How is Democratic nominee selected?

The process for selecting the Democratic nominee for president is complex and goes through several phases. It involves voters in each state casting ballots in a series of primaries and caucuses, state delegate selection, and finally the national Democratic convention where the nominee is formally chosen.

The Primary/Caucus Phase

The selection of the Democratic presidential nominee starts with a series of state primaries and caucuses held from January to June in the election year. This is the first opportunity for voters to have a say in who should be the nominee.

A primary is a state-level election where voters cast secret ballots for the candidate they want to represent the Democratic party in the general election. Primaries are run by state governments according to their own rules and procedures.

A caucus is also held at the state level but rather than a secret ballot, voters gather at local meetings to publically express support for a candidate. Votes are tallied at the end of the meetings and state delegates are assigned based on the results.

Not all states hold primaries, some hold caucuses instead. The first state primary/caucus is traditionally held in Iowa, followed by New Hampshire, Nevada and South Carolina. A full roster of primaries and caucuses takes place from March-June.

Democratic voters in each state cast ballots for their preferred candidate, or express their preference in a caucus. Candidates earn a certain number of state delegates based on the proportion of votes they get. So if a candidate gets 40% of the vote in a state primary, they would earn around 40% of that state’s delegates.


In addition to delegates assigned based on votes, the Democratic party also has ‘superdelegates’ – party leaders and elected officials who can vote for the candidate of their choice at the national convention. Superdelegates make up about 15% of the total delegates.

The Role of Super Tuesday

An important early milestone in the process is Super Tuesday, which usually falls in early March. On Super Tuesday, many states hold their primaries on the same day. With so many delegates up for grabs, Super Tuesday typically helps narrow the field of candidates.

Some candidates may drop out if they perform poorly on Super Tuesday, while others may pick up enough delegates to secure front-runner status. Super Tuesday contests in big states like California and Texas can make or break campaigns.

Securing the Nomination – Delegates and Pledged Delegates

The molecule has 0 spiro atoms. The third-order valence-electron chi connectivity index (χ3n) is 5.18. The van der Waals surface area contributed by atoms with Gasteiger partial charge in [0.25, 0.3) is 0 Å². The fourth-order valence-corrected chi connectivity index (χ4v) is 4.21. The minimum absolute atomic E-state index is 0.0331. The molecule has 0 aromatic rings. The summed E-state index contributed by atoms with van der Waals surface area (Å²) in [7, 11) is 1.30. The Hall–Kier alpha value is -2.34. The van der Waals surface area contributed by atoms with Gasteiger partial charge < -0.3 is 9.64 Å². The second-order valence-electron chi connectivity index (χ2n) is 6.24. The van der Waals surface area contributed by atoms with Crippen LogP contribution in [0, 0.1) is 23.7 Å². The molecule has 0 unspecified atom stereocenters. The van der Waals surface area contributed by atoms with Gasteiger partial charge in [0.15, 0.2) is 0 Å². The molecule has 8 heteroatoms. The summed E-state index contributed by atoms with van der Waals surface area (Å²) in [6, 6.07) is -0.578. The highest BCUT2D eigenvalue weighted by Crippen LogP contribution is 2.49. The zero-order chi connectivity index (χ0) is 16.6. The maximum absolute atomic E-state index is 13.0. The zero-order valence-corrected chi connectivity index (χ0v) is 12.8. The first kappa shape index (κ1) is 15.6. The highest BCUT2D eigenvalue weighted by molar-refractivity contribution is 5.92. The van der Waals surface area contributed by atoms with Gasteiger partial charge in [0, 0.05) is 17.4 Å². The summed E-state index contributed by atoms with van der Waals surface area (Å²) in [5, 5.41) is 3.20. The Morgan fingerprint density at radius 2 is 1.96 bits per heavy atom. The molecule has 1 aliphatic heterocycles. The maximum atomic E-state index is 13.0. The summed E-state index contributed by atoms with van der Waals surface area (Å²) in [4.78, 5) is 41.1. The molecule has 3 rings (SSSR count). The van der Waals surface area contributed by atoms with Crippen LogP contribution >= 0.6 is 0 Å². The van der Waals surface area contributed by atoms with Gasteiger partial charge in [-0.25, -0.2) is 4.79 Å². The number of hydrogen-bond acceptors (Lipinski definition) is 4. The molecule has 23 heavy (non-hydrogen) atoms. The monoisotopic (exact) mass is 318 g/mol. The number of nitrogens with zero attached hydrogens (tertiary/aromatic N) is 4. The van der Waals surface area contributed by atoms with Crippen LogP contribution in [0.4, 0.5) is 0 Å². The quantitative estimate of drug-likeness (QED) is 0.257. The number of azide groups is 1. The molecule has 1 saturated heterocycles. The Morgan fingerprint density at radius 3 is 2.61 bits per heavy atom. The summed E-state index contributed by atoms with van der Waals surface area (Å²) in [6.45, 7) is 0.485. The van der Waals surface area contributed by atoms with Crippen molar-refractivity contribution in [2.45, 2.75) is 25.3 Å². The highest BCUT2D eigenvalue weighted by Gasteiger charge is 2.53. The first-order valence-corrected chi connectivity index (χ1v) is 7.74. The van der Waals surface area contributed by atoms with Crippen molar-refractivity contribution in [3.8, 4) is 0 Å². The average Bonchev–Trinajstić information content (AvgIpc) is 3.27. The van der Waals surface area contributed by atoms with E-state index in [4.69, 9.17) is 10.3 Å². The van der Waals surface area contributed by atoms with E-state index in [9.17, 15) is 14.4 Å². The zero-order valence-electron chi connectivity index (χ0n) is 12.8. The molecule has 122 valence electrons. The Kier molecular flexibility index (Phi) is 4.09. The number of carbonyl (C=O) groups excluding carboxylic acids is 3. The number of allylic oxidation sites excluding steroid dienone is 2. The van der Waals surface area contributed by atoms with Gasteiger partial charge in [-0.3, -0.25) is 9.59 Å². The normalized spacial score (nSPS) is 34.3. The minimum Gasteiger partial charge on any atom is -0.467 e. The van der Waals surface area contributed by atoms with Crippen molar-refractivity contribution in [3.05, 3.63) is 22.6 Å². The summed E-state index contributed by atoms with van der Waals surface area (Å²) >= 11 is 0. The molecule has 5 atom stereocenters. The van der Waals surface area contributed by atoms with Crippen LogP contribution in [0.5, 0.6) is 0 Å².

In order to become the Democratic nominee, a candidate must secure a majority of delegates at the national convention. The number needed for this majority is determined by the total number of delegates allocated across all 50 states, territories, Democrats Abroad group, and superdelegates.

For the 2024 election, there will be an estimated 4,750 total delegates, meaning a candidate needs 2,375 delegate votes to win the nomination at the convention.

The number of delegates up for grabs in each state primary or caucus differs based on a number of factors like population and when they vote. California has the most delegates in 2024 with 495. Smaller states like Delaware only have 21 delegates.

During the primary phase from January to June, candidates aim to amass ‘pledged delegates’ who are bound to support them at the convention based on the primary/caucus results in each state. Pledged delegates make up around 85% of total delegates.

If a candidate reaches 2,375 pledged delegates during the primary phase, they clinch the nomination before the convention even begins. This is rare though, more often the initial primary phase ends without any candidate reaching a majority of pledged delegates.

The Convention and Nomination

If no candidate has enough pledged delegates from the primaries and caucuses alone, the nomination process moves to a contested national convention. This convention is attended by delegates who were won during the primary phase as well as superdelegates.

At the convention, there are further rounds of delegate voting until one candidate emerges with a majority needed to secure the nomination. This is the official moment that the party has its presidential nominee.

In early rounds of voting at a contested convention, all delegates including superdelegates get to cast their vote for any candidate. If subsequent rounds are needed, some delegates become ‘unpledged’ – meaning they can change their vote to back any candidate, not just the one they are pledged to.

Bargaining and Negotiating

There is often intense bargaining and negotiating during a contested convention between candidates seeking more support. Candidates may offer prominent party roles or influence on their platform to woo unpledged delegates.

Even if a candidate arrives at the convention with the most delegates, they are not guaranteed the nomination. Trailing candidates can persuade other delegates to join their side in order to claim the majority needed.

However, in recent decades the candidate with the clear majority of delegates from the primary phase has gone on to take the nomination without a genuinely contested floor fight at the convention.


Selecting the Democratic presidential nominee is a months-long process centered around amassing delegate support through state primaries and caucuses. To become the nominee, a candidate generally needs to secure 2,375 out of the approximately 4,750 total delegates.

This majority of delegates is usually won during the primary/caucus phase from January to June. But when no candidate has enough delegates from primaries and caucuses alone, the nomination is decided at the national Democratic convention through further delegate voting until one candidate secures the majority.

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